The Slippery Slope Group: A New Participant’s Story

Since 2004, Juliet Grayson has run personal development groups across the UK, using the Pesso Boyden System of Psychotherapy.  Whilst most of these are open to the general public, one of these is for a very specific client group, namely people who are struggling with sexually inappropriate behaviour of all sorts, including people who have been arrested and convicted for sexual offences.  Juliet calls it the ‘Slippery Slope Group’.  A new participant recently offered to write his experience of this up anonymously.  Juliet is publishing his words here.  He provides a rare insight into the perspective of someone who has committed, and been arrested for, a sexual offence.



I really did not know what to expect as I pulled into the car park outside the hall for my first ‘Slippery Slope’ therapeutic group session with Juliet Grayson, Chair of STOPSO (Specialist Treatment Organisation for the Prevention of Sexual Offending).  How many people would be in the group? Why were they there? What would the ‘structure’ (what they call a client session) be like and how would I cope? Would I be accepted or rejected by my fellow group members? Since the police had called on me a few weeks before I had been on a rollercoaster, learning the true meaning of the terms ‘acceptance’ and ‘rejection’ – and how painful the latter can be. So many questions and I was admittedly more scared than curious. But I took a deep breath and walked in.

The form of therapy used, the Pesso Boyden method, is based on the fact that our attitudes to sex and relationships, our ‘markers’, are laid down in childhood, around the ages of 6 to 8. Any traumas at that time can disrupt normal development in this area and become serious issues in later life. During the therapy a client undergoes a ‘structure’ in which he or she is encouraged to open up to the group about such issues. Trauma can never be removed, but the client can choose group members to act as ‘ideal’ substitutes for those who had allowed the trauma to occur, or been complicit.  This ‘alternative history’ can provide a normal basis for development – something we can hold onto as we face life’s real challenges.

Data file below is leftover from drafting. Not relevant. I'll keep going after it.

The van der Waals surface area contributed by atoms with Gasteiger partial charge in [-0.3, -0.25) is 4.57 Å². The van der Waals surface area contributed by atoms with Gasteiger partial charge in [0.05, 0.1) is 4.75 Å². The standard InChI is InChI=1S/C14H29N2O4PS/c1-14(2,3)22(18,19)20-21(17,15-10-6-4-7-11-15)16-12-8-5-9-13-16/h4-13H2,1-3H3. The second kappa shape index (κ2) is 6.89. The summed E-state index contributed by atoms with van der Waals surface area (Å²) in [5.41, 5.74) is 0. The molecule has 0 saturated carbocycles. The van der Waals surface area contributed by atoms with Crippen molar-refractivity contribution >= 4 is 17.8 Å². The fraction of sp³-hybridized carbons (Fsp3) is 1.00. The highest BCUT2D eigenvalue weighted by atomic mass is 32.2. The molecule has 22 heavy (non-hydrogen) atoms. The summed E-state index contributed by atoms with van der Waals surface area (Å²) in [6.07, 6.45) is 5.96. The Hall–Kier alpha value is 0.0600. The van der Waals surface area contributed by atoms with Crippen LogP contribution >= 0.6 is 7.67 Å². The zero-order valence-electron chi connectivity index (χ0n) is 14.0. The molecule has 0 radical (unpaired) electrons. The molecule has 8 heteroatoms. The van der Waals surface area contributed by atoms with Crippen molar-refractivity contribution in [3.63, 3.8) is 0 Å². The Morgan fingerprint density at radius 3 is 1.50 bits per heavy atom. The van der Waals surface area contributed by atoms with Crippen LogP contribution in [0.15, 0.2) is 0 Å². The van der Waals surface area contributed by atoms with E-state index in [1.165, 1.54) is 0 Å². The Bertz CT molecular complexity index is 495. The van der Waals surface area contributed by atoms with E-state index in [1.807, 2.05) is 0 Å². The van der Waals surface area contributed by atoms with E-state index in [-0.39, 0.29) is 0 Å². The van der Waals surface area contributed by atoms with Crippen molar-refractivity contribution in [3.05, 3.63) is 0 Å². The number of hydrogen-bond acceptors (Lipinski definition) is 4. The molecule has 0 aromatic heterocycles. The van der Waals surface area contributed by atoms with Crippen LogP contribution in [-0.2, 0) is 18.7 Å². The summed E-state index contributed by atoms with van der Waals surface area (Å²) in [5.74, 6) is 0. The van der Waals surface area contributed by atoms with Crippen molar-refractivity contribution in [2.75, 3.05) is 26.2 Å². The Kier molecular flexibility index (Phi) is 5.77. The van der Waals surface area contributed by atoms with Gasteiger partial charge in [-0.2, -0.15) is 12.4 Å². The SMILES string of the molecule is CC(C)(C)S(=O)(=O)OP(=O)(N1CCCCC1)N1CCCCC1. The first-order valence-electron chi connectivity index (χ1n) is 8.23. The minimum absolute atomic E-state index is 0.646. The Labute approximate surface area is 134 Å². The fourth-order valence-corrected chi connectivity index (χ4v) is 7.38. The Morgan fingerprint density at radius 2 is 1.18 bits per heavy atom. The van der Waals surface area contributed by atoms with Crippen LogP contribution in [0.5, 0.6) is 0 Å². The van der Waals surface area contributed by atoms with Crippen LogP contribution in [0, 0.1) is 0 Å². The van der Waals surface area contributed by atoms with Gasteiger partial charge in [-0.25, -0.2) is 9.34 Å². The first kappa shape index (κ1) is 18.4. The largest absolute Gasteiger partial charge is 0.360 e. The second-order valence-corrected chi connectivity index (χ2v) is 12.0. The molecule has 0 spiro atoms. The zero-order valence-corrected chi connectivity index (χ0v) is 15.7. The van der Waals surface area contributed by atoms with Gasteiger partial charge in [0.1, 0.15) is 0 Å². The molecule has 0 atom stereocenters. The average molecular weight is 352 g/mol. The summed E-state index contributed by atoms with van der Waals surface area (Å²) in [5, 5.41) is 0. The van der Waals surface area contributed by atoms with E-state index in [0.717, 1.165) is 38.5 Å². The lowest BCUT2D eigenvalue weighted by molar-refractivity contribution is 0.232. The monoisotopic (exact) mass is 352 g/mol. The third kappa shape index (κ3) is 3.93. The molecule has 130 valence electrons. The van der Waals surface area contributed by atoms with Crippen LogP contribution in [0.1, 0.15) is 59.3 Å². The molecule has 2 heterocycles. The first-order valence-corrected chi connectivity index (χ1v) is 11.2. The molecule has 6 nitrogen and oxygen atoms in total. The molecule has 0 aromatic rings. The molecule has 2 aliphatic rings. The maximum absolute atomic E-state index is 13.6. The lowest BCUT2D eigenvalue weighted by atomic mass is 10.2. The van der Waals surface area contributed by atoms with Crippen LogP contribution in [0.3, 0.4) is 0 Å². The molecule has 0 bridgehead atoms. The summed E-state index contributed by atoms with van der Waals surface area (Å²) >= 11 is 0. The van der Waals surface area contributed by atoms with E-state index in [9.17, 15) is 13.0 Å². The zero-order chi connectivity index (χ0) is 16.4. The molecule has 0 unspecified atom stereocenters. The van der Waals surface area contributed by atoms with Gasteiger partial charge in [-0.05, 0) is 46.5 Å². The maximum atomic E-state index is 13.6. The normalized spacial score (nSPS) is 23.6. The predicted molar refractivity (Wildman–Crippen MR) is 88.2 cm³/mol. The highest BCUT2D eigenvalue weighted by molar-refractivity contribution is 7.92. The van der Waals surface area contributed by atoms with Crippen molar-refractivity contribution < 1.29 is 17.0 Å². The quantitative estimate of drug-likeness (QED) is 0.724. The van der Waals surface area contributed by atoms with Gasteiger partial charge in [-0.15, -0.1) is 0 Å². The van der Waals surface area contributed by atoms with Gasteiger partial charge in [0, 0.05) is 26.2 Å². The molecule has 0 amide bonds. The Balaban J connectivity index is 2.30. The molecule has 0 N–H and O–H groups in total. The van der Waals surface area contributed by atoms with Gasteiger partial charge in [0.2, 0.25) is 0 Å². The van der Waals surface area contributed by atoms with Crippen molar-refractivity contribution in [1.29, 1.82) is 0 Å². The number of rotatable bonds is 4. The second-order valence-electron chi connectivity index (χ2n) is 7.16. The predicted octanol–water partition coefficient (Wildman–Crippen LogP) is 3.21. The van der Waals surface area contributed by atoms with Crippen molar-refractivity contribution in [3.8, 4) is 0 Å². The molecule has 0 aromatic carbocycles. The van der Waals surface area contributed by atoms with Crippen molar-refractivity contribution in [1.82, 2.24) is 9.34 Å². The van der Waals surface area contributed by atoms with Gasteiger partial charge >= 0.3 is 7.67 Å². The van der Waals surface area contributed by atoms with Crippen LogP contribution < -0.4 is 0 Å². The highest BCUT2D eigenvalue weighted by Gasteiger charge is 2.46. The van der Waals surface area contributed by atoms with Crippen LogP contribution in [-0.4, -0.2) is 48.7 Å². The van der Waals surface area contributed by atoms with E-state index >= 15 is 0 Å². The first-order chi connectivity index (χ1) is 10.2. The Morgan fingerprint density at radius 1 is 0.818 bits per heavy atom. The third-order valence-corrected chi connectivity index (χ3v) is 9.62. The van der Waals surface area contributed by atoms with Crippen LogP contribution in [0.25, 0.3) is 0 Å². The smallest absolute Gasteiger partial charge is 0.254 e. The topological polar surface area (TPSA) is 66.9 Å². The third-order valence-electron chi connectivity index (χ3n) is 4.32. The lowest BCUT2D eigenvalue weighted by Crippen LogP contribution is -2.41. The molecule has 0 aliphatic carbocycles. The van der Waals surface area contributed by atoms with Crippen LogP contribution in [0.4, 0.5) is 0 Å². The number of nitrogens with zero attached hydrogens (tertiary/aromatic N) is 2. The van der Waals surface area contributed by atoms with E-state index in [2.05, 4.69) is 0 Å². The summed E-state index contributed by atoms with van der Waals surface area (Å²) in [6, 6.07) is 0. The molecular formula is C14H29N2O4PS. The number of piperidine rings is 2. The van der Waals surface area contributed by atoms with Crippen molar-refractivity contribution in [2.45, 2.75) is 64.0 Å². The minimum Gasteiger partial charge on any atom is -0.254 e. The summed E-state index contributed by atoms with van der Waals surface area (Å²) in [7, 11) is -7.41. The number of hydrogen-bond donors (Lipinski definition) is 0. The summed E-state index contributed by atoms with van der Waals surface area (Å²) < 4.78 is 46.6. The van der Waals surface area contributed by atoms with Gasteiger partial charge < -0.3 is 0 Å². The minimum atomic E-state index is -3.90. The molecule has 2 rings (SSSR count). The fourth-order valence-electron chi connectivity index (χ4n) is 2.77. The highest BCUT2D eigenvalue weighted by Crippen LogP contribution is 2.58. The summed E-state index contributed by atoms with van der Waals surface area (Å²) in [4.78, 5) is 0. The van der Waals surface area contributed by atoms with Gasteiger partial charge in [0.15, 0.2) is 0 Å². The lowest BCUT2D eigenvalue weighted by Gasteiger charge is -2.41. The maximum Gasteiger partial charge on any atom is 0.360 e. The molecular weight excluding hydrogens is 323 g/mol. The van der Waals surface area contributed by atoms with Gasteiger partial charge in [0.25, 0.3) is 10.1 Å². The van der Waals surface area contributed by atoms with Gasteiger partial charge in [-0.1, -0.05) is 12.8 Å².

In my case I had been visited by the police who alleged that illegal pornography had been traced to my computer. All my computer equipment had been taken for forensic examination and the immediate consequences were devastating.

I’d decided to seek professional assistance and made contact with StopSO with a view to getting help. They put me in touch with Juliet, and her group, and a few weeks later I walked into the hall with some trepidation. The first thing that struck me was that there were more women than men, something of a surprise, but it became clear that some were there to use the session to help with past traumas and not necessarily to prevent sexual offending. Offending was not explicitly mentioned and when it was it was in an informal and matter-of-fact way.

The group started with one of the women having a structure which focussed on her childhood problems with a domineering father. Another revealed issues with her partner. In both cases the depth of feeling was immense and palpable, and in one I was asked to act as an ‘ideal parent’ – a moving experience and, I felt, a privilege.


Then it was my turn to have a ‘structure’. I decided to reveal to the group my childhood separation from my father, my abusive step-father, and the changes in family dynamics as I grew up in a very dysfunctional family. I thought it would be easy and initially I felt strong, but emotions overcame me and I was soon dependent on my ‘ideal parents’ for love and support. Those strong feelings have stayed with me ever since. And I have something to hold onto when I think back to that difficult time in my childhood.